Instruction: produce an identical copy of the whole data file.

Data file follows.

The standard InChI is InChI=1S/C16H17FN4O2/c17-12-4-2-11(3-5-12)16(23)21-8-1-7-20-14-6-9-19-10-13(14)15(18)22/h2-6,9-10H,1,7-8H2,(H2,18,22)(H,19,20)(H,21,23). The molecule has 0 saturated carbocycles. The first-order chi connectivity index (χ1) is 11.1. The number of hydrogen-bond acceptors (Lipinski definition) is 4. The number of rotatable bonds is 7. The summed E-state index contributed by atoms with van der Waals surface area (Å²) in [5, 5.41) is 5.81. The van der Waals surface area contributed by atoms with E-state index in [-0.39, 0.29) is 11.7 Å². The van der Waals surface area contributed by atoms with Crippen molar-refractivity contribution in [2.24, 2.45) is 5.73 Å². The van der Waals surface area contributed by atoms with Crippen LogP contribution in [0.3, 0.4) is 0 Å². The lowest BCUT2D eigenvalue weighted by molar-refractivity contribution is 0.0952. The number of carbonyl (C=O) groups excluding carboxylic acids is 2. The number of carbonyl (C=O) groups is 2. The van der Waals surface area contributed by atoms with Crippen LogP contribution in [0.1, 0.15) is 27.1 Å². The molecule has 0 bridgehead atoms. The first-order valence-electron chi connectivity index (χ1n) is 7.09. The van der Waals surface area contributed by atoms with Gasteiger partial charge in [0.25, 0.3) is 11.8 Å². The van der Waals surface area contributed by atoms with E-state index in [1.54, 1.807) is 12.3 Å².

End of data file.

The standard InChI is InChI=1S/C16H17FN4O2/c17-12-4-2-11(3-5-12)16(23)21-8-1-7-20-14-6-9-19-10-13(14)15(18)22/h2-6,9-10H,1,7-8H2,(H2,18,22)(H,19,20)(H,21,23). The molecule has 0 saturated carbocycles. The first-order chi connectivity index (χ1) is 11.1. The number of hydrogen-bond acceptors (Lipinski definition) is 4. The number of rotatable bonds is 7. The summed E-state index contributed by atoms with van der Waals surface area (Å²) in [5, 5.41) is 5.81. The van der Waals surface area contributed by atoms with E-state index in [-0.39, 0.29) is 11.7 Å². The van der Waals surface area contributed by atoms with Crippen molar-refractivity contribution in [2.24, 2.45) is 5.73 Å². The van der Waals surface area contributed by atoms with Crippen LogP contribution in [0.3, 0.4) is 0 Å². The lowest BCUT2D eigenvalue weighted by molar-refractivity contribution is 0.0952. The number of carbonyl (C=O) groups excluding carboxylic acids is 2. The number of carbonyl (C=O) groups is 2. The van der Waals surface area contributed by atoms with Crippen LogP contribution in [0.1, 0.15) is 27.1 Å². The molecule has 0 bridgehead atoms. The first-order valence-electron chi connectivity index (χ1n) is 7.09. The van der Waals surface area contributed by atoms with Gasteiger partial charge in [0.25, 0.3) is 11.8 Å². The van der Waals surface area contributed by atoms with E-state index in [1.54, 1.807) is 12.3 Å².